The greater Pittsburgh area is home to numerous universities and colleges, serving students from throughout the country and the world. In the weeks following the Supreme Court’s ruling of Roe v Wade, most of these institutions have released public statements to their students and wider communities.
Some are calling on students to engage the political process, while others urge respect for the “independent judiciary.” Most are speaking cautiously — some have not commented at all.
According to Chuck Finder, the executive director of media relations at the University of Pittsburgh, the university since the decision has been conducting internal discussions and messaging for their students. In its public statement, the publicly funded school responded cautiously.
“The University recognizes today’s Supreme Court decision will have wide-ranging impacts across the country. Like many others, we’re assessing how it may impact our community members, and our focus, right now, is on our students and employees and their needs and questions,” said the University of Pittsburgh in a statement.
Duquesne University, a catholic liberal arts school, sent out an email to their student body emphasizing the court’s role as a check against the legislature without clearly supporting or denouncing the ruling.
“Duquesne University respects that the United States operates under the rule of law, and that the judicial branch is an essential part of the design and structure of our democratic form of government,” said the university in a statement. “Moreover, we recognize that moral dimensions of issues can be more complex than the legal system can comprehensively address to the satisfaction of all citizens.
Duquesne went on to say in their statement that all their students, faculty and staff are protected and safe regardless of their views on the SCOTUS decision.
“All students, faculty and staff at Duquesne should understand that they are safe and protected, regardless of their views on this matter. Simultaneously, we will respect the Supreme Court’s ruling and the independent judicial system that has rendered this decision,” said Duquesne.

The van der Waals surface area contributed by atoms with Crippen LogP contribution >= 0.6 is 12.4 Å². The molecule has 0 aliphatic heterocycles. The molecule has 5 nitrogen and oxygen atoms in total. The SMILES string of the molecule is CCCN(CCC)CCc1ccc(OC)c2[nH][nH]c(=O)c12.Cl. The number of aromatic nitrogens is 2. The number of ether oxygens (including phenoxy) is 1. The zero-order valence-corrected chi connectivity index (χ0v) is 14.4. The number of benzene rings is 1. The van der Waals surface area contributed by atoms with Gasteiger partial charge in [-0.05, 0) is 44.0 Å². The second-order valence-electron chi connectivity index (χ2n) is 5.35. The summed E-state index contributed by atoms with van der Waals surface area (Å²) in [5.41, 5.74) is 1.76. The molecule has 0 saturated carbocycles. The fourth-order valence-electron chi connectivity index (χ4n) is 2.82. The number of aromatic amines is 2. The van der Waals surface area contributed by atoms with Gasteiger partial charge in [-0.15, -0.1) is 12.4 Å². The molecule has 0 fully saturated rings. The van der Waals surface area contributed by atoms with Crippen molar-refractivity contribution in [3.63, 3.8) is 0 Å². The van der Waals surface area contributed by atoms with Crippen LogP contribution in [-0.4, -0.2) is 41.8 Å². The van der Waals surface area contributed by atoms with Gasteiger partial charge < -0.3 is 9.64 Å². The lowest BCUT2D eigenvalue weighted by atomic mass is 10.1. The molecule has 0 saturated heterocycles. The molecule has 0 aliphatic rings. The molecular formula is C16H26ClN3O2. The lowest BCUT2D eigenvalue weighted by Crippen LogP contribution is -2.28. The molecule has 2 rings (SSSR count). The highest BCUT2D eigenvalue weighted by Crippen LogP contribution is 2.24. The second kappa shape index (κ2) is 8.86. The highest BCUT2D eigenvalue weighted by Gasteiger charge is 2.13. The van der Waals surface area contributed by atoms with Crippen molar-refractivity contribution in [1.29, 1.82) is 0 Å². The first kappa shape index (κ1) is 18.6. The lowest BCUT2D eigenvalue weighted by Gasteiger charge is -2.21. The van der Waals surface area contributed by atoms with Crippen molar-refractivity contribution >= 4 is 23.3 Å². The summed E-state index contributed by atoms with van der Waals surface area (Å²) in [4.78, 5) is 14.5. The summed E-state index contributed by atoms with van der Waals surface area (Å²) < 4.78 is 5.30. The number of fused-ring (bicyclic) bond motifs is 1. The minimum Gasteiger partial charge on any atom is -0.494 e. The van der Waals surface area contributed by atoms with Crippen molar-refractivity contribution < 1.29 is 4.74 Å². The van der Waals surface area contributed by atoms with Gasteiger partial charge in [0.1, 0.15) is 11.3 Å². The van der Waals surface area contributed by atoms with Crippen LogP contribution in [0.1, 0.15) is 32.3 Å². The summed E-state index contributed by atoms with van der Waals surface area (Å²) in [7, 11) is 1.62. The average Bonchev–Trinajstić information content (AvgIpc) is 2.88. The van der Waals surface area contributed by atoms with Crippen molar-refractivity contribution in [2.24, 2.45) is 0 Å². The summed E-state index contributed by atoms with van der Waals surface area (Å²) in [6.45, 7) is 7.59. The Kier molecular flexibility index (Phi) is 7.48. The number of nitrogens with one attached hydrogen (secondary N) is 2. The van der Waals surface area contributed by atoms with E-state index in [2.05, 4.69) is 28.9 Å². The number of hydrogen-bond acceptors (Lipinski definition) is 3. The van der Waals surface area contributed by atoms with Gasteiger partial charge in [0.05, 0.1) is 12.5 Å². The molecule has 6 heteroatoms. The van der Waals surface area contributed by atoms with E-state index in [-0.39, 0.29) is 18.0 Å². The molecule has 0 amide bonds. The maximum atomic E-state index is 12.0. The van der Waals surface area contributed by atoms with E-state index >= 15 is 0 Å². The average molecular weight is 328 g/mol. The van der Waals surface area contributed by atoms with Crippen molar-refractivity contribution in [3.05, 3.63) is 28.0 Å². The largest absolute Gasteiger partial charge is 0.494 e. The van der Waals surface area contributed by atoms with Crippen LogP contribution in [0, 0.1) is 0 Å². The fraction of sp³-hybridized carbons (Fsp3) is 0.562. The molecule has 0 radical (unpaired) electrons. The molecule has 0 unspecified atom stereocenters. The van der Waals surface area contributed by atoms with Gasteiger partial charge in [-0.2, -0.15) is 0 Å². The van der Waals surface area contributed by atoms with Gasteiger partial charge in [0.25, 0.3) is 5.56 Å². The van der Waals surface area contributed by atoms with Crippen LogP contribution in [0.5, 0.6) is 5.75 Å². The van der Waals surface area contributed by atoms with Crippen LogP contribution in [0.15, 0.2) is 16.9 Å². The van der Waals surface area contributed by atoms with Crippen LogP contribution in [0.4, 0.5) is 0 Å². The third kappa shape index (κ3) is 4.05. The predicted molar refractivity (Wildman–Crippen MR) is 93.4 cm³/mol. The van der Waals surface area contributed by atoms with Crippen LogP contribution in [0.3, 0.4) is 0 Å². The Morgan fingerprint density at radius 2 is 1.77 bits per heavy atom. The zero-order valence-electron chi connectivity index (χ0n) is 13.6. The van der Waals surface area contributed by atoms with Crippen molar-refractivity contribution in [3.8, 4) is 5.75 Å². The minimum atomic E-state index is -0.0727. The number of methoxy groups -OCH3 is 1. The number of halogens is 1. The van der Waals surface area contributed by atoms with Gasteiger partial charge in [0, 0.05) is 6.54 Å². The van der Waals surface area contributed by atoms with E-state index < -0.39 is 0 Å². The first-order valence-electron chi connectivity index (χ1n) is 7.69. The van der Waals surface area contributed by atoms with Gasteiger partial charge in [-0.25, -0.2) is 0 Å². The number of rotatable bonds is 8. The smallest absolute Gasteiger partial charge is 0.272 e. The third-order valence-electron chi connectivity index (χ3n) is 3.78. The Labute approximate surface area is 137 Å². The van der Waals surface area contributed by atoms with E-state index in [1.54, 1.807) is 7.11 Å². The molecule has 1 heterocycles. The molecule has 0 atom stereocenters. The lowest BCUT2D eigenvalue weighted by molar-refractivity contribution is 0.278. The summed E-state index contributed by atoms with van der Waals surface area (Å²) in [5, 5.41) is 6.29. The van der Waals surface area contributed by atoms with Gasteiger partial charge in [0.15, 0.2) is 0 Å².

Universities like Carnegie Mellon and Chatham, used the ruling as a call to action, encouraging students to vote and engage.
“I wish to highlight that, no matter your perspective on this issue, today’s ruling underscores and indeed amplifies the importance of exercising your right to vote, especially in state and local elections,” said Farnam Jahanian, president of Carnegie Mellon University.
Chatham University president, David Finegold, hit on similar themes in his statement to the school.
“While historic events of this enormity can make us feel powerless in the moment, I would argue that as part of a campus community, each of us holds incredible power.,” Finegold wrote. “The power to learn more. The power to mobilize. The power to vote. The power to lead. The power to show compassion. The power to dialogue in good faith and with respect. And, the power to create the change we seek.”
Other universities, like Pennsylvania Western University and West Virginia University, that serve many students from Western Pennsylvania have issued public statements on the court ruling.
In a statement, West Virginia University said it, “supports the provision of safe care for all pregnant patients. On the question of reproductive health, we rely upon the experts in the fields of obstetrics and gynecology, surgery, and other medical specialties, on our academic medical campuses and elsewhere, who have studied these subjects. Their recommendations have shaped our teaching and policies to provide the best patient care possible and will continue to do so.”
Since the court’s June 24 ruling, a West Virginia state law from the 1800s prohibiting abortion is understood to have regained enforcement. According to April Kaull, the executive director of communications at WVU, 14.4% of students were from Pennsylvania on the university's Morgantown campus in fall of 2021.
PennWest as of now has not yet provided a statement or comment regarding the decision to either of its three campuses.